It is a new year in Southeast Alaska, a year of the White-winged Crossbill for me. The hoar frost has returned with a wave of wintery temperatures that have swept over Gustavus. I opted against resolving to once again cease from biting my fingernails in the new year in favor of more attainable goals – baking a loaf of bread, playing piano and guitar a few times a week, writing on a regular basis, and pursuing those pastimes that bring peace of mind and sense of self.
For readers who are not crazed birders, I should take a step back and explain another realm of life for the birderhood. With each new year that dawns, the first bird seen or heard marks the days and months to come. Now, if you live in the Pacific Northwest or Southeast Alaska, this could mean an endless number of years of the Bald Eagle, Common Raven, and so on and so forth. Some birders are more strict about this rule than others. One year, I put a bandana over my husband’s eyes and drove until I found a Trumpeter Swan.
I have decided that for myself, it must be a new species that defines the arrival of each new year. The first sound I heard from the darkness of my bedroom was the clucking croak of a raven, but upon stepping outside a myriad of chirping and chattering came from a flock of White-winged Crossbills.
In my last post, I wrote about the struggle I experience between tending to my own or another’s happiness. It is such a tender balance between the two and one that I have felt grow out of sync between myself and my husband. This concept of happiness I find so very tenuous in and of itself and one that must first and foremost be nurtured from within by oneself and by choice. I wrote of telling my husband comforting words of false hope, which I now realize is not an accurate portrayal of our experience together or even of my feelings for him. I love him deeply and will continue to do so. I am beginning to understand that love and happiness experience flux and change and are not always possible between two individuals on this earth.
My desire to give comfort stems from a sensitivity and empathy for others that I have felt since I was very young. It is from this tendency that I seek to comfort and in so doing set my own needs and desires aside. It is not that my desire has waned to comfort my husband. It is simply (or more accurately, complexly) that I realize that I must first choose to pursue a path that will lead to my own of sense of self and happiness, for which no one but I can provide, and that my husband must do the same. Would that it were possible for us to follow this path together, but for this moment in my life it is becoming evident that this must be an individual journey.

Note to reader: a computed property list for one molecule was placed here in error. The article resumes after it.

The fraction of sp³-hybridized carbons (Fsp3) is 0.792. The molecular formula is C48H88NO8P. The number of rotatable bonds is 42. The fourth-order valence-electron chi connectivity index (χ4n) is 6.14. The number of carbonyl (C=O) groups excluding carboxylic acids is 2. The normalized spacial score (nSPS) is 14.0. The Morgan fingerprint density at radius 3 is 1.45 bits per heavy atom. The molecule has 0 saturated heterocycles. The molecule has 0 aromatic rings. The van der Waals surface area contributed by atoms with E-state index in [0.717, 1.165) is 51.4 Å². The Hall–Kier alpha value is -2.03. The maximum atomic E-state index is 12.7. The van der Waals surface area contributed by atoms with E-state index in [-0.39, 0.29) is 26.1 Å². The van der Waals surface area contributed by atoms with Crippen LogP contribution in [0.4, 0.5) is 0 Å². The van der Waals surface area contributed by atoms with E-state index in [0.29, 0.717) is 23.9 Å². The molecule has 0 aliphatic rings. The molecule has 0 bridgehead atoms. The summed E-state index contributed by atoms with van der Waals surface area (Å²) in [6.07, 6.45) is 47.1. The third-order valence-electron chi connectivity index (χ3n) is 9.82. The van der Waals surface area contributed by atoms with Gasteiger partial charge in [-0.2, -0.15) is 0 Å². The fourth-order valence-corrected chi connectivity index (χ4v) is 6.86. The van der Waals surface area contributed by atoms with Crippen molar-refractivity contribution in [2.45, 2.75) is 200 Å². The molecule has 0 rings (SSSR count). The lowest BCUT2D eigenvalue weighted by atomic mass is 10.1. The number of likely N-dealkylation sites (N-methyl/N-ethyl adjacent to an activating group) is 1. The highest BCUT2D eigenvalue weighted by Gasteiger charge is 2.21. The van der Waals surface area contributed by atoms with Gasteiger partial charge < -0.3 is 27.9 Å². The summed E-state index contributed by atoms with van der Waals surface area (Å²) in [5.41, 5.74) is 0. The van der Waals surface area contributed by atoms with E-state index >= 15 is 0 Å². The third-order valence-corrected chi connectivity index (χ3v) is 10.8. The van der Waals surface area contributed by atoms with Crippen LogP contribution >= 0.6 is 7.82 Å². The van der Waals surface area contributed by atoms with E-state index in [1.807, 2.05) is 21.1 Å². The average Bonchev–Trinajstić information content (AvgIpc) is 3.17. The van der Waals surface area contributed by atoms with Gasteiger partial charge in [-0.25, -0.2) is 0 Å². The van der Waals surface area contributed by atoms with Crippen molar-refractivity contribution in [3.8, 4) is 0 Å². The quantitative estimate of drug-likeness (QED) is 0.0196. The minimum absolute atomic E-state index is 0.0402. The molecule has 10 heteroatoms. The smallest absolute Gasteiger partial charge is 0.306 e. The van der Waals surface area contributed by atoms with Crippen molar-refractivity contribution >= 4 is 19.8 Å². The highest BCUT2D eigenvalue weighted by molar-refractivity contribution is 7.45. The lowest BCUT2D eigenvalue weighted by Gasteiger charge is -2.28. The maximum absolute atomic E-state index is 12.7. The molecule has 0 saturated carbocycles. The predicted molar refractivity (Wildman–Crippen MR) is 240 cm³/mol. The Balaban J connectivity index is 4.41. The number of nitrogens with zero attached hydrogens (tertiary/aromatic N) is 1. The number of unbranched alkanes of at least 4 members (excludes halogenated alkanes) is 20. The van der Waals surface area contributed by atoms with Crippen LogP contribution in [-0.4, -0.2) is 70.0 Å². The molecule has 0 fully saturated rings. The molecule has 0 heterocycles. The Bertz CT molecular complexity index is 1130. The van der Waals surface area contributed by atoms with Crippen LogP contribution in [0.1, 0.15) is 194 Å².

During the fall semester, I participated in an incredibly moving and insightful musical endeavor with a fellow student in my cohort at Prescott College. This activity was part of required presentation during our fall colloquium at Estes Park, Colorado in October 2010. This student has devoted his life to music and to creating folk music from stories. This is an ambitious endeavor, particularly considering the musical climate in our country which tends toward themes of money, sex, drugs, etc.
For the hour we spent in the company of other students from our cohort and faculty from the college, we began with a brief story from my life. I spoke of a childhood memory – mornings when my father would bring me to preschool and the painful separation when he would leave. I spoke this story word for word, while my fellow cohort member typed and shaped each phrase to fit a musical mold. He then asked me to sing the story, an exercise which turned out to be far more challenging than I anticipated, especially in such close proximity to my peers. Finally, using my hand to as a protective shield to create the semblance of anonymity and privacy, I mustered an awkward, timid series of notes to words (the awkwardness of which I had been forewarned was an expected and integral part of the process).
With each run through, words and phrases were shaped or deleted, verses formed, and a melody and chorus began to emerge. It was captivating, and I lost myself in the process, such that the audience faded away until it became only me and my fellow cohort member. He recorded each version of the song, from awkward ramble to the last few takes with guitar and audience participation.
The musical portion of this exercise may have ended on the hour, yet the internal processing continued in the hours, days, and months that have followed. I found myself reflective and subdued for many hours and finally moved to tears and exhaustion later that evening. On the surface, I was telling a story of the pain I experienced when separated from my father each morning and of a deep desire to bring him happiness, which I have realized as an adult is something only he can attain. Upon further reflection, I found that I was also expressing the pain I had been experiencing as I attempted to bring confidence and happiness into my husband’s life, a feat I had begun to struggle with so greatly that I could sense I was losing the battle.
I continue to reflect on this experience and to wonder at the enigma of happiness in each of our lives. Is it attainable? When found, how can we find a way for it to endure, to maintain a firm or even tenuous grasp? Can I find happiness in solitude?
I will begin with music, unconditional love from my animals, and birds.